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DHS To Expand Foreign Laptop Ban If Overseas Airlines Won't Make Their Security More Theatrical

The DHS and TSA are just going to keep making things worse. Despite there being almost no evidence of terrorists targeting planes, the DHS is looking to expand its laptop ban to cover even more incoming flights from foreign airports.

The Trump administration said Wednesday it will ban large electronics on flights to the United States altogether — on board, and in checked bags — unless airlines comply with new directives to ramp up passenger and baggage screening.

The mandate, announced by Homeland Security Secretary John Kelly, would affect 280 last-point-of-departure airports and as many as 2,000 daily international flights to the United States and potentially throw a huge wrench into business travelers' plans.

The original plan only targeted 10 airports -- mostly in the Middle East. This expansion would cause even more passengers to either leave their laptops/tablets behind, as this ban would prevent them from being placed in checked luggage.

What the DHS is looking for is transplanted security theater performances by foreign airline personnel. Not much was explicitly listed in DHS head John Kelly's speech on Wednesday, but a few DHS officials offered to fill the factual gaps in Kelly's rhetoric.

DHS officials said the agency is broadly pushing airlines and airports to "take the next step" in beefing up security — meaning using more canine teams, adopting more advanced screening technology and enrolling in a Customs and Border Protection pre-clearance inspection program.

And, as always, the burden will be borne by travelers. Airlines are being given some time to make these changes, but there doesn't appear to be a hard deadline for compliance. If foreign airlines don't live up to the DHS's expectations, passengers will presumably be informed about the fate of their electronic devices after they've already taken them to the airport. The DHS encourages foreign travelers to keep themselves apprised of these changes, but doesn't say how they're supposed to obtain this information when making travel plans. All that's being recommended is staying in "close contact" with their airline of choice, which sounds like the sort of pen pal relationship no one's in any hurry to engage in.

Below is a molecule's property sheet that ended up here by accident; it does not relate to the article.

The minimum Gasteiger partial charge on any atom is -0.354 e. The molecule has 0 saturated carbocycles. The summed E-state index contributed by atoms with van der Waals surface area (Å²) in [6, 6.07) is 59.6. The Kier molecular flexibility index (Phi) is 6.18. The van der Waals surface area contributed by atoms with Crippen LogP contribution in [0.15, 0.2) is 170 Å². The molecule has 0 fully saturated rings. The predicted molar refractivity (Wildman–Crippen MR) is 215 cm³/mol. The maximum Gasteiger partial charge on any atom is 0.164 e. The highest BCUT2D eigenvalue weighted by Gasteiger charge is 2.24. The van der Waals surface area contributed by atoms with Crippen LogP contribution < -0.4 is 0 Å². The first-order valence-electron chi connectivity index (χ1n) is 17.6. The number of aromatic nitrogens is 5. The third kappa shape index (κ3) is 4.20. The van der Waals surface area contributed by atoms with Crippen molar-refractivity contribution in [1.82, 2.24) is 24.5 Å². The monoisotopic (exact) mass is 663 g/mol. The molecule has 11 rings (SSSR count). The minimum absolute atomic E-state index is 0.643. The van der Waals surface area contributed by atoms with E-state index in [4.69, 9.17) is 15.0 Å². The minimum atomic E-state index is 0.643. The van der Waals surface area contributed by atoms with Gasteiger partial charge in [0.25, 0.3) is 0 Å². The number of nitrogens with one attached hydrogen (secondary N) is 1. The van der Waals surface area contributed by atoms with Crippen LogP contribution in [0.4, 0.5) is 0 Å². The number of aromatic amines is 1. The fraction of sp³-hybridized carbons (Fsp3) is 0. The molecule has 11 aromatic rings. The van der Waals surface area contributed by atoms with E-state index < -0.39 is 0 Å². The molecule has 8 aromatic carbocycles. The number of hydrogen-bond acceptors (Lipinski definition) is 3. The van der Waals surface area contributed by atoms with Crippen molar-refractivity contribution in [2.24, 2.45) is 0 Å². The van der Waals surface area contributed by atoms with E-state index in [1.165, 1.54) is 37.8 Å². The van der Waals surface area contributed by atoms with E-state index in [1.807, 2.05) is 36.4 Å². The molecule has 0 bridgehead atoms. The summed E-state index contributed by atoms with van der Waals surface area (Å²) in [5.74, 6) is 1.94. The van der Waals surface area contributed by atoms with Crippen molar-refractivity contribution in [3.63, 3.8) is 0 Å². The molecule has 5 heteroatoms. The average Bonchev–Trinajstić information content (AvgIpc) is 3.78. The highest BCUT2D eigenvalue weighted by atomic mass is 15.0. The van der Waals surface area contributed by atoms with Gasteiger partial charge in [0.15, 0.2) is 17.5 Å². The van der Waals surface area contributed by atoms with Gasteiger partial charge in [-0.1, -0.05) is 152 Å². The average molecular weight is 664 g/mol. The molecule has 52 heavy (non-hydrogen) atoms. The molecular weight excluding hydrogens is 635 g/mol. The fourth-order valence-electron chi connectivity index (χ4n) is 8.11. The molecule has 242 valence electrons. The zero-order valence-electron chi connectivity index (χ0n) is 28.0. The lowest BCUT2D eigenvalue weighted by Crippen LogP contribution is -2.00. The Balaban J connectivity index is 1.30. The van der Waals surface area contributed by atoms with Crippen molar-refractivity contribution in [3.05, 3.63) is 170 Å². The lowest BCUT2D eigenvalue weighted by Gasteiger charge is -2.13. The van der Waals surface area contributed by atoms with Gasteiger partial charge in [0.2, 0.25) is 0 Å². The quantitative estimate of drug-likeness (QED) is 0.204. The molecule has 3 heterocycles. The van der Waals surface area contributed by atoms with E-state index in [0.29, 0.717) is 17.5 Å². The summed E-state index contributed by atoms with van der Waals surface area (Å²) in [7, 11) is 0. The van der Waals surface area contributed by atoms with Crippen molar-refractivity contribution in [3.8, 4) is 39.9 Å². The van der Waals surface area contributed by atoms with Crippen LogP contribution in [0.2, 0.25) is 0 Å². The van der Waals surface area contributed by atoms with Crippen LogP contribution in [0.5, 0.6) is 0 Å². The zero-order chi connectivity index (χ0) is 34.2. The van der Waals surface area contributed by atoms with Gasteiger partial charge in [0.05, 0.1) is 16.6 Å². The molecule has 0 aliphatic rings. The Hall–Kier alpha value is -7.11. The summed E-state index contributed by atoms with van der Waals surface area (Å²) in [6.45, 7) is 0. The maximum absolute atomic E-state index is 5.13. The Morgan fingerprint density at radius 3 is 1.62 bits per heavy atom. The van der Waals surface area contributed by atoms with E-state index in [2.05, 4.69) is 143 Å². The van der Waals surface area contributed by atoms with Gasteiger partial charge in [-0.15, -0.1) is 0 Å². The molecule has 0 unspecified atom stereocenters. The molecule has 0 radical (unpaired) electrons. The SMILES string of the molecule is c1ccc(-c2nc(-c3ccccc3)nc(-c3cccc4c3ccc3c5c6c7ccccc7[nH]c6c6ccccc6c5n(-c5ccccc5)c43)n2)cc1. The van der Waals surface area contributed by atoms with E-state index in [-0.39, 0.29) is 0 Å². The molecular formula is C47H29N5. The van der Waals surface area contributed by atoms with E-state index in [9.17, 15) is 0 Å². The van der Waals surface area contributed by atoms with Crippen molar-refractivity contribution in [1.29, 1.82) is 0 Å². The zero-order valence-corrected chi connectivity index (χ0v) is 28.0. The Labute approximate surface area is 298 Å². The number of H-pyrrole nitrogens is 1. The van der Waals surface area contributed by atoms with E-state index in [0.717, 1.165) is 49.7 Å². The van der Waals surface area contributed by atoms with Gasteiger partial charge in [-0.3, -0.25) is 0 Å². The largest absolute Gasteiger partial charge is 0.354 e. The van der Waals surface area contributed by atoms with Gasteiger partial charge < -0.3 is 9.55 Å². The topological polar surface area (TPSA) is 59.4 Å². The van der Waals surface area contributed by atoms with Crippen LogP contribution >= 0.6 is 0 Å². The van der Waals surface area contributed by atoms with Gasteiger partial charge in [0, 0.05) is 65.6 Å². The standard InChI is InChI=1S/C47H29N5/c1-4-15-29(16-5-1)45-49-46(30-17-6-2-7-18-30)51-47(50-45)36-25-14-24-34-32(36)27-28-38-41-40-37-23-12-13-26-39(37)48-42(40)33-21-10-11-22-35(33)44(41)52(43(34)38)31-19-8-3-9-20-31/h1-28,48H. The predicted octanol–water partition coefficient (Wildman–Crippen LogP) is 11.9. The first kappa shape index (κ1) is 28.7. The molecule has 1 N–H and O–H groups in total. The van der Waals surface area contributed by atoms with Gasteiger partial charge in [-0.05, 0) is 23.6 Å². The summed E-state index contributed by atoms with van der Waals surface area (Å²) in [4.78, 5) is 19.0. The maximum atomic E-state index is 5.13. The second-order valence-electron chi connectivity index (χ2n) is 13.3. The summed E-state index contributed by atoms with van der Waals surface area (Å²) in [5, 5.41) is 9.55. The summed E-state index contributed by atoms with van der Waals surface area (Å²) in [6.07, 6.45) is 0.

European officials are trying to stay on top of the DHS's constantly-shifting demands -- not out of fear of terrorist attacks, but because the laptop ban itself would make flying less safe.

European Commission officials have been especially vocal about their wish to avoid the ban and have repeatedly pointed out the fire risks associated with stacking laptops with flammable lithium batteries in planes' cargo holds…

I guess that's why Kelly wants a total ban. That solves the exploding battery problem, but does nothing for thousands of non-terrorists who need to bring their work with them when visiting the US.

There's no room for logic in security theater. What the US determines to be security best practices will be foisted on the rest of the world -- even though there's nothing in the history of the DHS and TSA suggesting faster, harder "security" will do anything more than irritate travelers.

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